London 'the world's most gridlocked city'
London is the worst city in the world for traffic jams, a survey has found.
The capital fared worse than more than 100 major cities in new analysis of its road network.
A study by traffic analyst INRIX found the average London driver spends 101 hours each year sitting in gridlock.
Traffic in London was found to be worse than New York, Paris and Rome.
It is the second year in a row that London was found to be the worst city in the world for traffic.
Taxi driver Joe Cartwright, 46, said he thought traffic on London’s roads today was “unbelieveable” and had got worse in recent years.
“I’ve been doing this for 16 years. You always expect a bit of traffic.
“But getting from where I live in Islington to central London is becoming a real chore because of the narrowing and closure of roads.
“I’ve been driving long enough to see absolutely mad changes in levels of traffic. This morning I drove my daughter to Euston station. It took 25 minutes – 10 years ago it would have been 10 minutes.
A 10-mile stretch of the A217 in London was the UK’s most congested road for the second year running, costing each driver an average of 110 hours, or 4.5 days, of wasted time in 2015.
Outside of London, three of the five most congested roads were in Manchester (the A580, M60 and A5103) while Newcastle came fourth with the A1/A1M.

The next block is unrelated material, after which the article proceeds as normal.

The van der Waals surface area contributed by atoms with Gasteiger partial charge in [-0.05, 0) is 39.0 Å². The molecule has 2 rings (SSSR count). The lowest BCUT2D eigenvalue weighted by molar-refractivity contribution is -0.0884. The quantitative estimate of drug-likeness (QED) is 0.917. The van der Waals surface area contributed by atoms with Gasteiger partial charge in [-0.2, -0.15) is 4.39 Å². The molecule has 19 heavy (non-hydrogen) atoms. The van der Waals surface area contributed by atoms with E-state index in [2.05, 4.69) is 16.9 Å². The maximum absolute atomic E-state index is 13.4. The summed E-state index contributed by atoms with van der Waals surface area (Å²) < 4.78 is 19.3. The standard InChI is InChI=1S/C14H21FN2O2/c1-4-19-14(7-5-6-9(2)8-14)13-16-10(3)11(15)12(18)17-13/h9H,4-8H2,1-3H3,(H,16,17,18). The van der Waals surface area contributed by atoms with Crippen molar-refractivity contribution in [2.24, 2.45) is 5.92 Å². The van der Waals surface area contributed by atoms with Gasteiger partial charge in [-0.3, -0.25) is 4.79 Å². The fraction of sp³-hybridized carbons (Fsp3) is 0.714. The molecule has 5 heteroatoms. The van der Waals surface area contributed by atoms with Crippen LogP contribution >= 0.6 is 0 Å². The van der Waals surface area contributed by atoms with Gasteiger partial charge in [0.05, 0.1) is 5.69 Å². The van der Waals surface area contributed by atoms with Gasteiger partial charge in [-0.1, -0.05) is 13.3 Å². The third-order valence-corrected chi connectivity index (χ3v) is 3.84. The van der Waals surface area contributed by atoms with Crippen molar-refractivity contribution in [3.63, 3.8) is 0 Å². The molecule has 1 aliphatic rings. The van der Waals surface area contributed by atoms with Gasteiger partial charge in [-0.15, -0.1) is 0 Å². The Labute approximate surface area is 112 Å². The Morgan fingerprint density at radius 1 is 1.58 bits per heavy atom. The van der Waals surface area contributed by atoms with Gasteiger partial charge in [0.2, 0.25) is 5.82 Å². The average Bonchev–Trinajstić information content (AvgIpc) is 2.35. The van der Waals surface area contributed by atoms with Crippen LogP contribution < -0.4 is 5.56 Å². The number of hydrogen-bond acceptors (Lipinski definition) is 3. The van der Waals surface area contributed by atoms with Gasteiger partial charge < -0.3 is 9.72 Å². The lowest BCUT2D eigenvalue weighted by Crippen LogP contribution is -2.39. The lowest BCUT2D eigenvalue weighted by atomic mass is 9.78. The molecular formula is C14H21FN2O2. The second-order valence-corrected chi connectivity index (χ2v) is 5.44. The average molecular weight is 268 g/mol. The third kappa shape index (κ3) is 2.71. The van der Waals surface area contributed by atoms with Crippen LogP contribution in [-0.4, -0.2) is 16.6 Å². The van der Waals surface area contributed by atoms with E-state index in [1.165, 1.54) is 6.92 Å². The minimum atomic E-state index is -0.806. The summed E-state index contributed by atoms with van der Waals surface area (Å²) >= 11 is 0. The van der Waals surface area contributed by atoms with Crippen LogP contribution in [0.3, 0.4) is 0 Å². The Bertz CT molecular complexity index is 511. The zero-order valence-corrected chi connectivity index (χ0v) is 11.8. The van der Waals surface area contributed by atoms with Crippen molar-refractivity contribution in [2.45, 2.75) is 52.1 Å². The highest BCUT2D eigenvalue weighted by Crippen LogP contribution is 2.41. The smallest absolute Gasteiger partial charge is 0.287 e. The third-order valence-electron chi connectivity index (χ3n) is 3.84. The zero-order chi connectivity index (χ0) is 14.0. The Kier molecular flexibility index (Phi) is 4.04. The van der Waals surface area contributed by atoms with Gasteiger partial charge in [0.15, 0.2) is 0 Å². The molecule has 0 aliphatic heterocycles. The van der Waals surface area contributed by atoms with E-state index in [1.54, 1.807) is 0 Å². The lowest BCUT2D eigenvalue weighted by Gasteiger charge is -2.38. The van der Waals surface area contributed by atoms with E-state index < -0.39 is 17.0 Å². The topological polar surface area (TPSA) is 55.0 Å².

The growth of the UK’s economy, the fall in unemployment and the rise in population could be inflammatory factors, the report suggested
Compared to Europe, out of the 13 countries analysed, the UK was ranked in the middle at number six – down one place from last year.
INRIX describes itself as the world’s largest traffic intelligence network, with its data coming from sources including local transport authorities and road sensors.
Its study compared the average speed of traffic on roads when they are unblocked with what they are actually like at each 15-minute interval throughout the day.
This data is then used to form a so-called Travel Time Index which INRIX says can be used to measure congestion intensity and the number of hours wasted by drivers on roads.
Bryan Mistele, president and CEO of INRIX, said: “London is the victim of its own success, with a robust jobs market and a growing economy attracting more people, more construction and consequently more traffic.
“Transport for London is tackling this problem with its £4 billion Road Modernisation Plan. Whilst in the short term the roadworks from this initiative are frustrating for drivers, they are a step towards creating a more sustainable and modernised transport network.”
Garrett Emmerson, Chief Operating Officer for Surface Transport at TfL, blamed traffic on large scale construction work going on across the city.
He said: “Our city’s unprecedented population and economic growth has been a catalyst for a huge range of construction projects that are having a short-term effect on traffic. At the same time, we’re ensuring that our roads are fit for the 21st century with our £4bn Roads Modernisation making the roads safer, greener and more reliable.”
He added transport officials were cracking down on illegal and inconsiderate drivers who exacerbate traffic issues on London’s roads.